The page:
The Free 1891 London Census Database
An explanation of the abbreviations used in the database.

Within each transcribed page, I’ve listed the house number plus a description where necessary, e.g. 1 Maidman St – Uninhabited – Mission Hall, or a pub name etc. Then, in table form, the occupants of each house. Each family is assigned a schedule number by the Census Authority, and that number can be found in the left hand column of each microfiche page, so that number is listed in the left hand column of the transcription. Each house has an individual table, but more than one family can occupy each house.

I think my abbreviations are fairly self explanatory, Do = Ditto and is used throughout the flat files just as it is in the census microfiches. However in the database I have opted not to use ditto as some searches could throw up results that would look silly with lots of meaningless dittos

In the 2nd column I stands for Inhabited, a bit redundant really I suppose, U stands for Uninhabited.

The 3rd column, contains first or given names. Here, the census enumerators very often abbreviate some first names like Frederick to Fredk with the k being in superscript. I can’t reproduce superscript in the database at present so I’ve just entered them as above. Elizabeth is often abbreviated to Eliz or Elizth also, and Thomas is often abbreviated to Thos.

The 4th column lists surnames

In the 5th column:
Ac = Adopted Child, Ad = Adopted Daughter, Ap = Apprentice, As = Adopted Son, Att = Attendant, Au = Aunt, AMO = Assistant Medical Officer,
Bl = Brother-in-Law, Bo = Boarder, Br = Brother,
Co = Cousin,
Da = Daughter, Dl = Daughter-in-Law,
Em = Employee or Assistant,
Fa = Father, Fl = Father-in-Law, Fc = Foster Child, Fr = Friend,
Gc = Grandchild, Gd = Granddaughter, Gg = Great Granddaughter or Great Grandson – Sex determines, Gm = Grandmother, Gn = Grandnephew, Gs = Grandson, Gsil = Grandson in Law
H = Head, Hk = House Keeper (alternative name for a servant I think), Hu = Husband, HB = Half Brother, HP = Hall Porter, HS = Half Sister,
Ic = In Charge,
KM = Kitchen Maid,
Lo = Lodger, LaW = Living as Wife, Lm = Laundrymaid,
M = Mother, Mi = Mistress, Mg = Manager or Manageress, Ml = Mother-in-Law, MS = Medical Superintendant,
Ne = Nephew, Ni = Niece, nk = Not Known, No = None, Nu = Nurse, NC = Nurse Child (whatever that means!)
Oc = Occupier,
Pa = Patient, PM = Parlour Maid, Po = Proprietor, Pr = Prisoner,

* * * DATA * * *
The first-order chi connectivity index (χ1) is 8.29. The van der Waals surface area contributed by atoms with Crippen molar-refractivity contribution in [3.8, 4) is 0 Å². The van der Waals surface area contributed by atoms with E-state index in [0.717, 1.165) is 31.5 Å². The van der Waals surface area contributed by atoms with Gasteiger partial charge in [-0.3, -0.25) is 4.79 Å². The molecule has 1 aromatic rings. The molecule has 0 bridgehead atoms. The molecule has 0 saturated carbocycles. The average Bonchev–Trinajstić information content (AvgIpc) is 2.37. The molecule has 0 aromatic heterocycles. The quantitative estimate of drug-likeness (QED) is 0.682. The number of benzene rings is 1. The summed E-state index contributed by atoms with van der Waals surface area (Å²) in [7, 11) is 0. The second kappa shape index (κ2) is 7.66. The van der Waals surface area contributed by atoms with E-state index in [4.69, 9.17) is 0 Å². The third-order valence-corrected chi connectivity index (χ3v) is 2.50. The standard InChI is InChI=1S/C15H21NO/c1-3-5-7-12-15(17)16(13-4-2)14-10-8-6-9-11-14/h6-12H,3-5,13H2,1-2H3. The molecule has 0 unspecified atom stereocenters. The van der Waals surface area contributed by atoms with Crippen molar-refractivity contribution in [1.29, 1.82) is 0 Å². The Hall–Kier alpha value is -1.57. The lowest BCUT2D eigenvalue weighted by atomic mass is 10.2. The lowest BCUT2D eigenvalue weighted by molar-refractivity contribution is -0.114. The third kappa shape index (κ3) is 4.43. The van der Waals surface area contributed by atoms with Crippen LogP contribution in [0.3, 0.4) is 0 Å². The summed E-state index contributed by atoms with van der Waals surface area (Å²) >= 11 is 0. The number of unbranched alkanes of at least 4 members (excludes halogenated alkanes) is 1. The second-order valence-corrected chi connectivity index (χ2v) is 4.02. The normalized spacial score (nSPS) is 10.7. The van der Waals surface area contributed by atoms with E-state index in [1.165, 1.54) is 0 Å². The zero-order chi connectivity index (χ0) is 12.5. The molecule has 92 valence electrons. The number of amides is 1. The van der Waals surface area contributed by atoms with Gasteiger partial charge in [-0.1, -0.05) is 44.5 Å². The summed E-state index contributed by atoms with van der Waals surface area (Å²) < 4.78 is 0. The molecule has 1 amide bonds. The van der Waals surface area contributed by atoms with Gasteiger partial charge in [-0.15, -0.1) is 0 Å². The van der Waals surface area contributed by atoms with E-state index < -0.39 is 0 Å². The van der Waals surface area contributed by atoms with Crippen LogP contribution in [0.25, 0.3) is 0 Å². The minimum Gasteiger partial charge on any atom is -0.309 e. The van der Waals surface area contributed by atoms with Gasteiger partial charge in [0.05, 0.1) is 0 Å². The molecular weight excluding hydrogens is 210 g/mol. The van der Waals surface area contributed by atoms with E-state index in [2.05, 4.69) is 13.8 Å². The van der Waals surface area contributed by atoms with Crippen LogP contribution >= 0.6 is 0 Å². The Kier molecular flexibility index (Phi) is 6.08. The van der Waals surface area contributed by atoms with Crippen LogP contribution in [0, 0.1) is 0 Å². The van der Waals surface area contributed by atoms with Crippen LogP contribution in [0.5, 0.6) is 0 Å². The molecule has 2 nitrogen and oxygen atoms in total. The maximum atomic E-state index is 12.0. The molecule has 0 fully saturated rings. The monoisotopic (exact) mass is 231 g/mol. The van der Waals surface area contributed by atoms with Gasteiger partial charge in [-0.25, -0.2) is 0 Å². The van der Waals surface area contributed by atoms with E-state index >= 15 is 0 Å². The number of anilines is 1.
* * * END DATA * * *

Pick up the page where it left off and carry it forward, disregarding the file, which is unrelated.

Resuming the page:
Re = Relative,
Sd = Step-daughter, Se = Servant, Si = Sister, Sl = Sister-in-Law, or Son-in-Law – Sex determines, So = Son, Ss = Step-Son,
Tr = Traveller
Un = Uncle,
Vi = Visitor,
Wa = Waitress, W = Wife, Wi = Widow or Widower – Sex determines.

A Boarder and a Lodger are effectively the same thing, and they use them both within the census microfiches, so they are both used here.

The 6th column shows marital status; Di for divorced, M for married, M-Sep = Married, but Separated, S for single, Wi = Widow or Widower, Uk = Unknown.

The 7th column shows age and sex: 9m F = 9 month old Female, 9 M = 9 year old Male.

The 8th column is occupation; LOOM = Living on own Means, Regd = Registered.

In the 9th column Ed = Employed, Er = Employer, and Ne = Neither Employer nor Employed.

The 10th column shows the place of birth, and may include an abbreviation such as N.B.S. = Naturalised British Subject, or M.E.N.T. = Mile End New Town.

The 11th column is to be used to show any disabilities such as Bl = Blind, DB = Deaf and Blind, d&d = Deaf and Dumb, Imb = Imbecile, Ifc = Imbecile from childhood, Lfc = Lame from childhood, Lu = Lunatic, P = Paralyzed, PfB = Paralyzed from Birth, PB = Partially Blind.

You may notice that in some places I’ll list the place of birth as for example London, Stepney, whilst elsewhere I’ll list it as Stepney, London. That’s not me being erratic, I’m simply listing the information exactly as it is in the census microfiches.

I’ll add annotations below the tables where more explanation is required.

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